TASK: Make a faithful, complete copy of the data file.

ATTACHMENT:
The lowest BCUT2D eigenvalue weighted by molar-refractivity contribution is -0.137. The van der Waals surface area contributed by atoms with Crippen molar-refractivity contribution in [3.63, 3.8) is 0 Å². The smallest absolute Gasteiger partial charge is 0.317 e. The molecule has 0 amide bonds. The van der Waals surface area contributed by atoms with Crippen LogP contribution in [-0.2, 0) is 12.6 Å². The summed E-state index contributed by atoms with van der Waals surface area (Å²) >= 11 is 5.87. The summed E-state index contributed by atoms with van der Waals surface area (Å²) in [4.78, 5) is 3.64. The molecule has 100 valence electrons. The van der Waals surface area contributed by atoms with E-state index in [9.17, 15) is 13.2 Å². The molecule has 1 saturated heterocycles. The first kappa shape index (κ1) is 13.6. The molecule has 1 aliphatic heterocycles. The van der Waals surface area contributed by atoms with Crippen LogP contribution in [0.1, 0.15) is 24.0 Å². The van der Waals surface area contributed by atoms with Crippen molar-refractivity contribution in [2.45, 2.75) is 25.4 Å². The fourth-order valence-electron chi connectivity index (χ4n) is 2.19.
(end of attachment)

The lowest BCUT2D eigenvalue weighted by molar-refractivity contribution is -0.137. The van der Waals surface area contributed by atoms with Crippen molar-refractivity contribution in [3.63, 3.8) is 0 Å². The smallest absolute Gasteiger partial charge is 0.317 e. The molecule has 0 amide bonds. The van der Waals surface area contributed by atoms with Crippen LogP contribution in [-0.2, 0) is 12.6 Å². The summed E-state index contributed by atoms with van der Waals surface area (Å²) >= 11 is 5.87. The summed E-state index contributed by atoms with van der Waals surface area (Å²) in [4.78, 5) is 3.64. The molecule has 100 valence electrons. The van der Waals surface area contributed by atoms with E-state index in [9.17, 15) is 13.2 Å². The molecule has 1 saturated heterocycles. The first kappa shape index (κ1) is 13.6. The molecule has 1 aliphatic heterocycles. The van der Waals surface area contributed by atoms with Crippen LogP contribution in [0.1, 0.15) is 24.0 Å². The van der Waals surface area contributed by atoms with Crippen molar-refractivity contribution in [2.45, 2.75) is 25.4 Å². The fourth-order valence-electron chi connectivity index (χ4n) is 2.19.